2

(Nn(k’1) ’ Dn ) = 0

(k’1)

’

’ Nn(k’1) ’ Dn

(k’1)

= ak’1 n + bk’1

2

(Nn(k’2) ’ Dn ) = (ak’1 n + bk’1 )

(k’2) (k’2)

’ n

j

n’2

(k’2)

Nn(k’2) (k’2)

’ ’ Dn ) = ak’2 n + bk’2 + (ak’1 n + bk’1 ) (228)

n

j=0 n =0

H.H.H. Homeier / Journal of Computational and Applied Mathematics 122 (2000) 81“147 117

yielding the result

j

n’2

Nn(0) (0) (0)

(a1 n1 + b1 + · · ·

’ Dn = a0 n + b 0 + n1

j=0 n1 =0

nk’2 ’2 jk’2

+ bk’1 ) :

(k’2)

+ (ak’2 n + bk’2 + nk’1 (ak’1 nk’1 (229)

jk’2 =0 nk’1 =0

Here, the deÿnitions Nn(0) = n =!n and Dn = 1=!n may be used to obtain the model sequence

(0)

{{ n }} for JD(k) , that may be identiÿed as kernel of that transformation, and also may be regarded

as model sequence of the kth level according to {{ n (c (k) ; p(k) )}} with c (k) = (a0 ; b0 ; : : : ; ak’1 ; bk’1 )

(k)

and p(k) corresponds to !n = 1=Dn and the { n |06„6k ’ 2}.

(k) (k) („)

We note this as a theorem:

Theorem 2. The kernel of JD(k) is given by the set of sequences {{ n }} such that Eq. (229) holds

with Nn(0) = n =!n and Dn = 1=!n .

(0)

5.2.2. Important special cases

Here, we give the hierarchies of model sequences for sequence transformations derived via hier-

archically consistent iteration.

J transformation: The most prominent example is the J transformation (actually a large class

of transformations). The corresponding hierarchy of model sequences provided by the kernels that

are explicitly known according to the following theorem:

Theorem 3 (Homeier [36]). The kernel of the J(k) transformation is given by the sequences {{ n }}

with elements of the form

k’1

= + !n cj j (n) (230)

n

j=0

with

0 (n) = 1;

n’1

(0)

1 (n) = n1 ;

n1 =0

n1 ’1

n’1

(0) (1)

2 (n) = n2 ; (231)

n1

n1 =0 n2 =0

.

.

.

(0) (1) (k’2)

k’1 (n) = ···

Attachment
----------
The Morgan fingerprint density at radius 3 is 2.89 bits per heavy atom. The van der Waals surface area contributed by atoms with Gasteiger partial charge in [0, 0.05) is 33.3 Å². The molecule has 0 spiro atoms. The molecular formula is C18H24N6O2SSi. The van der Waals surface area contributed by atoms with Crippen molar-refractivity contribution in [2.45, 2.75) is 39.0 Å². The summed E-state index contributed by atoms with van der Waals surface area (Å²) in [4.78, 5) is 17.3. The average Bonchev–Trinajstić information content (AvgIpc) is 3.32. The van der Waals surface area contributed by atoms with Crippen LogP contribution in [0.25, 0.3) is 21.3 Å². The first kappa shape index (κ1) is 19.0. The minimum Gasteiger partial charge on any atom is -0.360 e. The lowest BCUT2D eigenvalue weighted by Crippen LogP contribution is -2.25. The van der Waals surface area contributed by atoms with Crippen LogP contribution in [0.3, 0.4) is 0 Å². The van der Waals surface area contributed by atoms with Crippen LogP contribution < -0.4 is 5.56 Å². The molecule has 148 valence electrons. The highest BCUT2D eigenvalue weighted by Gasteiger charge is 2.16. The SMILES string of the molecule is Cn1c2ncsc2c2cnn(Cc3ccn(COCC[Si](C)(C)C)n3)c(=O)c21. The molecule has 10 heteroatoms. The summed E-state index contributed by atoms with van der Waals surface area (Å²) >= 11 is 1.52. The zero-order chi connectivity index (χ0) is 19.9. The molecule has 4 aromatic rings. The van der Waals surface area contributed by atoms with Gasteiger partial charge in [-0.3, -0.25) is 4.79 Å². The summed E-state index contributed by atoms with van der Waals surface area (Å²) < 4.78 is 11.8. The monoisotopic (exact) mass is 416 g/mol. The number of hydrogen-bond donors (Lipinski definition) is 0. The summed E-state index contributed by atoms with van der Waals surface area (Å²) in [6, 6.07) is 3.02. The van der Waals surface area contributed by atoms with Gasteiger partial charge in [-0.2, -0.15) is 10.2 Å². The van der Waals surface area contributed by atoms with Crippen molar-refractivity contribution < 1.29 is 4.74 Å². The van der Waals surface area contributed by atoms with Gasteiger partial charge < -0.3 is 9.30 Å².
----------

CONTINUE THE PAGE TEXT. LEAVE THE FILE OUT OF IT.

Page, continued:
n1 n2 nk’1

n¿n1 ¿n2 ¿···¿nk’1

with arbitrary constants c0 ; : : : ; ck’1 .

118 H.H.H. Homeier / Journal of Computational and Applied Mathematics 122 (2000) 81“147

I transformation: Since the I transformation is a special case of the J transformation (cf. Table

1) and [44], its kernels (corresponding to the hierarchy of model sequences) are explicitly known

according to the following theorem:

Theorem 4 (Homeier [44, Theorem 8]). The kernel of the I(k) transformation is given by the se-

quences {{ n }} with elements of the form

®

= + exp(’i n)!n °d0 + d1 exp(2i n)

n

n’1 n1 ’1

(0)

+ exp(2i (n1 ’ n2 ))(d2 + d3 exp(2i n2 )) + ···

n2

n1 =0 n2 =0

+ exp(2i [n1 ’ n2 + · · · + n2k’3 ’ n2k’2 ])

n¿n1 ¿n2 ¿···¿n2k’2

k’2

( j) »

(d2k’2 + d2k’1 exp(2i n2k’2 )) (232)

n2j+2

j=0

with constants d0 ; : : : ; d2k’1 . Thus; we have s = In ) ( ; {{sn }}; {{!n }}; {

(k (k)

n }) for k ¿k for se-

quences of this form.

5.3. A two-step approach

In favorable cases, one may use a two-step approach for the construction of sequence transforma-

tions:

Step 1: Use asymptotic analysis of the remainder Rn = sn ’ s of the given problem to ÿnd the

adequate model sequence (or hierarchy of model sequences) for large n.

Step 2: Use the methods described in Sections 5:1 or 5:2 to construct the sequence transformation